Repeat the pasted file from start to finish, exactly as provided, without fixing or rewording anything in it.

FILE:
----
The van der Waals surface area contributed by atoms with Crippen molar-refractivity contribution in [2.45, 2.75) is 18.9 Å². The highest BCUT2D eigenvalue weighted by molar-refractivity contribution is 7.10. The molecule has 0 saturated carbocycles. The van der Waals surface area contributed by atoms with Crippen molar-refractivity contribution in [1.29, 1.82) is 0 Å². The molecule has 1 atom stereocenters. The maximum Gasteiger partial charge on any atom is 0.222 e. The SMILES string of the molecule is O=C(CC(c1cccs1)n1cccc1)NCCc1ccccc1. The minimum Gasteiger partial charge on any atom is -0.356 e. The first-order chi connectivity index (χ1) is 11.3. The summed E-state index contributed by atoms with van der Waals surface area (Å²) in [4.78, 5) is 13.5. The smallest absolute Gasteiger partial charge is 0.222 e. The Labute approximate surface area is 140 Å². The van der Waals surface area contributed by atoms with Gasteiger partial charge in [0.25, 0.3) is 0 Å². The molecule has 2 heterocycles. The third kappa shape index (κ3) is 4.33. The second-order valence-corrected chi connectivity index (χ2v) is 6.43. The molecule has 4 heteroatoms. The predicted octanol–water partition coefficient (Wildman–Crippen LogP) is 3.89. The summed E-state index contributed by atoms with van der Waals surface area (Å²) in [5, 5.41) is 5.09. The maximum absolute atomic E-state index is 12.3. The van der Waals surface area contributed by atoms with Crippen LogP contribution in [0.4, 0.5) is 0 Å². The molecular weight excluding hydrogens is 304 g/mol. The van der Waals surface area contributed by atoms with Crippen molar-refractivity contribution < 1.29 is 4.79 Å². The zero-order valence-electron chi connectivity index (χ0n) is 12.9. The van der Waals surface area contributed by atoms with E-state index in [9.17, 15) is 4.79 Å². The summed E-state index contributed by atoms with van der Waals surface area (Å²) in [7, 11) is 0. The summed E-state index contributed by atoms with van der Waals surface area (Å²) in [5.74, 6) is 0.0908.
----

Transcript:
The van der Waals surface area contributed by atoms with Crippen molar-refractivity contribution in [2.45, 2.75) is 18.9 Å². The highest BCUT2D eigenvalue weighted by molar-refractivity contribution is 7.10. The molecule has 0 saturated carbocycles. The van der Waals surface area contributed by atoms with Crippen molar-refractivity contribution in [1.29, 1.82) is 0 Å². The molecule has 1 atom stereocenters. The maximum Gasteiger partial charge on any atom is 0.222 e. The SMILES string of the molecule is O=C(CC(c1cccs1)n1cccc1)NCCc1ccccc1. The minimum Gasteiger partial charge on any atom is -0.356 e. The first-order chi connectivity index (χ1) is 11.3. The summed E-state index contributed by atoms with van der Waals surface area (Å²) in [4.78, 5) is 13.5. The smallest absolute Gasteiger partial charge is 0.222 e. The Labute approximate surface area is 140 Å². The van der Waals surface area contributed by atoms with Gasteiger partial charge in [0.25, 0.3) is 0 Å². The molecule has 2 heterocycles. The third kappa shape index (κ3) is 4.33. The second-order valence-corrected chi connectivity index (χ2v) is 6.43. The molecule has 4 heteroatoms. The predicted octanol–water partition coefficient (Wildman–Crippen LogP) is 3.89. The summed E-state index contributed by atoms with van der Waals surface area (Å²) in [5, 5.41) is 5.09. The maximum absolute atomic E-state index is 12.3. The van der Waals surface area contributed by atoms with Crippen LogP contribution in [0.4, 0.5) is 0 Å². The molecular weight excluding hydrogens is 304 g/mol. The van der Waals surface area contributed by atoms with Crippen molar-refractivity contribution < 1.29 is 4.79 Å². The zero-order valence-electron chi connectivity index (χ0n) is 12.9. The van der Waals surface area contributed by atoms with E-state index in [9.17, 15) is 4.79 Å². The summed E-state index contributed by atoms with van der Waals surface area (Å²) in [7, 11) is 0. The summed E-state index contributed by atoms with van der Waals surface area (Å²) in [5.74, 6) is 0.0908.